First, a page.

- Religion and Philosophy
Christianity: Is It a Fake?
Christianity: the only truth or not?
Is it a possibility?
Whether you are a Christian or a believer of other religions, faith is the important factor that holds you to that particular religion. But have you ever thought about a possibility that your religion or Christianity if you are a Christian, might be a hoax, or something other than you have thought of?
I know this kind of question would have categorically earned me a bad name for a Christian or even disqualified to be a Christian.
I wonder if this is just suppressing a natural question unjustly in the name of faith. Having faith can't mean a total abandoning logic or reasoning, can it?
So you may guess by now: Ha! this person has been a Christian.
Right. You are so clever at that. Many people ,who know me well enough, think I am a Christian, and I don't think I will ever deny that.
But granted that I am a Christian, is questioning God permissible?
I think not.
Also I understand that it's not because those people are incorrigibly twisted and religiously block-headed but it appears that a total subscription of faith precludes any hint of doubt.
In some way, that makes sense. we can't keep arguing and reasoning all the way to the bottom. Because there isn't any bottom in the end. We are left to choose such as egg or chicken.
But that's where my question lies. Do we have to view it that way? What began to undermine my once unshakable principle in which I also thought that kind of question is not considered healthy as far as faith goes comes from an analogy.
An analogy to something ridiculous.
When I first saw North Koreans in Youtube, their way of life takes uncanny similarity to Christianity.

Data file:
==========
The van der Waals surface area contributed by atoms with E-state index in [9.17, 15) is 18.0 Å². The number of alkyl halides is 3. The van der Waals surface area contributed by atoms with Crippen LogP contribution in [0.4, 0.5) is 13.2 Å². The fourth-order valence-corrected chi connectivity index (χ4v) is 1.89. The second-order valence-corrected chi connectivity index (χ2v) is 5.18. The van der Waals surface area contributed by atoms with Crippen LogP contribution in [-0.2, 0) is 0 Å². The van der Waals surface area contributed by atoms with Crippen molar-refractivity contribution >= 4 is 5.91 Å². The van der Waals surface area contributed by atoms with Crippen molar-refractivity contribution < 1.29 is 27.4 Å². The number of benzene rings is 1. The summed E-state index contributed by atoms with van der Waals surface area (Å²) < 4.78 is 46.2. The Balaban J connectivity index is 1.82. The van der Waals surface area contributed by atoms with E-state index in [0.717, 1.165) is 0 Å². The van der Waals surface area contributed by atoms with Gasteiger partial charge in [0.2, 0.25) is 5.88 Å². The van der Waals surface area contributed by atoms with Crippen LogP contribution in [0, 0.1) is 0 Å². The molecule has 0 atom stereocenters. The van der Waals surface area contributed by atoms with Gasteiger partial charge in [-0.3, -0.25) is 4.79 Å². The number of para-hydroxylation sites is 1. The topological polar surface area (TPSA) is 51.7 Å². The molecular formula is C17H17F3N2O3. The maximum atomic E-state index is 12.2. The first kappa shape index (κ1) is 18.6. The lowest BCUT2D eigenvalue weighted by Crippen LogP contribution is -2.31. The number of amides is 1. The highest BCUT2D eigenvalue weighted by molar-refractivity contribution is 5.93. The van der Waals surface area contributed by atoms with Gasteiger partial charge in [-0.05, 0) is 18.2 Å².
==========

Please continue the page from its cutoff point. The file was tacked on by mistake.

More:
No criticism is tolerable to their dear leader, right? They are not supposed to question their leader's authority, right?
Now you tell me the difference.
God is good, said they. Maybe so is their dear leader? If we are not allowed to question God's authority, what difference does it make from those who worship a mad dictator?
Is it light or God's manifestation?
A North Korean God?
The North Korean think their leader as a godlike figure. Any hint of criticism on him deems evil and meets with punishment of death, and what's worse, they don't think that's wrong.
Of course, not that I think the God Christians believe is a North Korean God but that it might be an indicative of mankind's shared interpretation of ultimate or religious authority.
Our faith of God, or our concept of God may derive from nowhere but our own warped dependency to power and its abusive nature.
The inability to embrace natural question and doubt can be a telltale that its origin may not be authentic.
Why aren't we supposed to doubt God and his religion? God is always good or is he?
I want to believe that, quite frankly, more than anyone in the world. I hope against hope that my God is the one as good as I thought him to be.
But do I have to subscribe to that ultimatum by sacrificing natural doubt like North Koreans?
A Question that Christinaity Seems Unable to Answer
It is a question about the second coming of Christ. In the early day of Christianity, people believed that the second coming of Christ was very imminent.
But it only served as an anesthesia to fuel the zeal for martyrdom after martyrdom until the entire Rome was converted to Christianity.
Even today, or in any generation that has contacted with Christianity, regardless of their cultural differences, people have linked the second coming of Christ to their own localized conditions, or interpreted accordingly.
Christianity has never ceased to blow the trumpet for the second coming of Christ. The latest one was Family Radio stunt.
One thing strange about Christianity is that their leaders, or the so called prophets, or someone in charge seem to never suffer any proper reprisal for their scandalous deed.
Such a noisy campaign about the second coming or the end of world, Harold Camping, the boss of the Family Radio continued to work, constantly excusing his errors and wrongdoing until he died a few years ago.